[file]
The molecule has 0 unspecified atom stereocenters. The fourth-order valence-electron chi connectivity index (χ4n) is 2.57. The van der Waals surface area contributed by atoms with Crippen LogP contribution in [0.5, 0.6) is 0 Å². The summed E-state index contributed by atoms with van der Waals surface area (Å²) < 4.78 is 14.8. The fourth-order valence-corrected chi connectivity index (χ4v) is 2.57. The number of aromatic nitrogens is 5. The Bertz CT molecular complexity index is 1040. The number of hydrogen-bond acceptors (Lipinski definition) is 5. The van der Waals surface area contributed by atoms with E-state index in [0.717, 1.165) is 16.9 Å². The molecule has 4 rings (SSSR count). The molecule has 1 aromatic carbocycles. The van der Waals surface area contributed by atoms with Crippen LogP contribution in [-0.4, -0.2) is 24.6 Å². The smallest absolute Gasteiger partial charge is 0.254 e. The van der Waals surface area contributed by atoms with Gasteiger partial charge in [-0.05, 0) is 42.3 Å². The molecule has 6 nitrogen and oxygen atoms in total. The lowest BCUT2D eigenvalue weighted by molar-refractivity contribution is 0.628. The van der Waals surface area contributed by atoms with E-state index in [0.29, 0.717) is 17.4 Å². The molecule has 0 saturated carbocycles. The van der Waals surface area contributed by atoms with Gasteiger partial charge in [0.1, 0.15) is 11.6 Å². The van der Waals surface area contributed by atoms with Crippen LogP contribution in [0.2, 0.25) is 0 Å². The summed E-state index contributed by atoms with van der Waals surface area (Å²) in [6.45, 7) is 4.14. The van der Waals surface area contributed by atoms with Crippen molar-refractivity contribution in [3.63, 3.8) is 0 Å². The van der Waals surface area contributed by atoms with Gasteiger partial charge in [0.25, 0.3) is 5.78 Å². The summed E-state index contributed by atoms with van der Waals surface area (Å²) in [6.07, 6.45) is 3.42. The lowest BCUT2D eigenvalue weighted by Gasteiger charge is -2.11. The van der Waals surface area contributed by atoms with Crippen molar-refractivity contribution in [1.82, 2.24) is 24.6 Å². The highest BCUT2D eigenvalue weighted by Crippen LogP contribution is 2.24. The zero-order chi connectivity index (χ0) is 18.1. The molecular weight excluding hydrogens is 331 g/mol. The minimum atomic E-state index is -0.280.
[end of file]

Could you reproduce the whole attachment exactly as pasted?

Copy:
The molecule has 0 unspecified atom stereocenters. The fourth-order valence-electron chi connectivity index (χ4n) is 2.57. The van der Waals surface area contributed by atoms with Crippen LogP contribution in [0.5, 0.6) is 0 Å². The summed E-state index contributed by atoms with van der Waals surface area (Å²) < 4.78 is 14.8. The fourth-order valence-corrected chi connectivity index (χ4v) is 2.57. The number of aromatic nitrogens is 5. The Bertz CT molecular complexity index is 1040. The number of hydrogen-bond acceptors (Lipinski definition) is 5. The van der Waals surface area contributed by atoms with E-state index in [0.717, 1.165) is 16.9 Å². The molecule has 4 rings (SSSR count). The molecule has 1 aromatic carbocycles. The van der Waals surface area contributed by atoms with Crippen LogP contribution in [-0.4, -0.2) is 24.6 Å². The smallest absolute Gasteiger partial charge is 0.254 e. The van der Waals surface area contributed by atoms with Gasteiger partial charge in [-0.05, 0) is 42.3 Å². The molecule has 6 nitrogen and oxygen atoms in total. The lowest BCUT2D eigenvalue weighted by molar-refractivity contribution is 0.628. The van der Waals surface area contributed by atoms with E-state index in [0.29, 0.717) is 17.4 Å². The molecule has 0 saturated carbocycles. The van der Waals surface area contributed by atoms with Gasteiger partial charge in [0.1, 0.15) is 11.6 Å². The van der Waals surface area contributed by atoms with Crippen LogP contribution in [0.2, 0.25) is 0 Å². The summed E-state index contributed by atoms with van der Waals surface area (Å²) in [6.45, 7) is 4.14. The van der Waals surface area contributed by atoms with Crippen molar-refractivity contribution in [3.63, 3.8) is 0 Å². The van der Waals surface area contributed by atoms with Gasteiger partial charge in [0.25, 0.3) is 5.78 Å². The summed E-state index contributed by atoms with van der Waals surface area (Å²) in [6.07, 6.45) is 3.42. The lowest BCUT2D eigenvalue weighted by Gasteiger charge is -2.11. The van der Waals surface area contributed by atoms with Crippen molar-refractivity contribution in [1.82, 2.24) is 24.6 Å². The highest BCUT2D eigenvalue weighted by Crippen LogP contribution is 2.24. The zero-order chi connectivity index (χ0) is 18.1. The molecular weight excluding hydrogens is 331 g/mol. The minimum atomic E-state index is -0.280.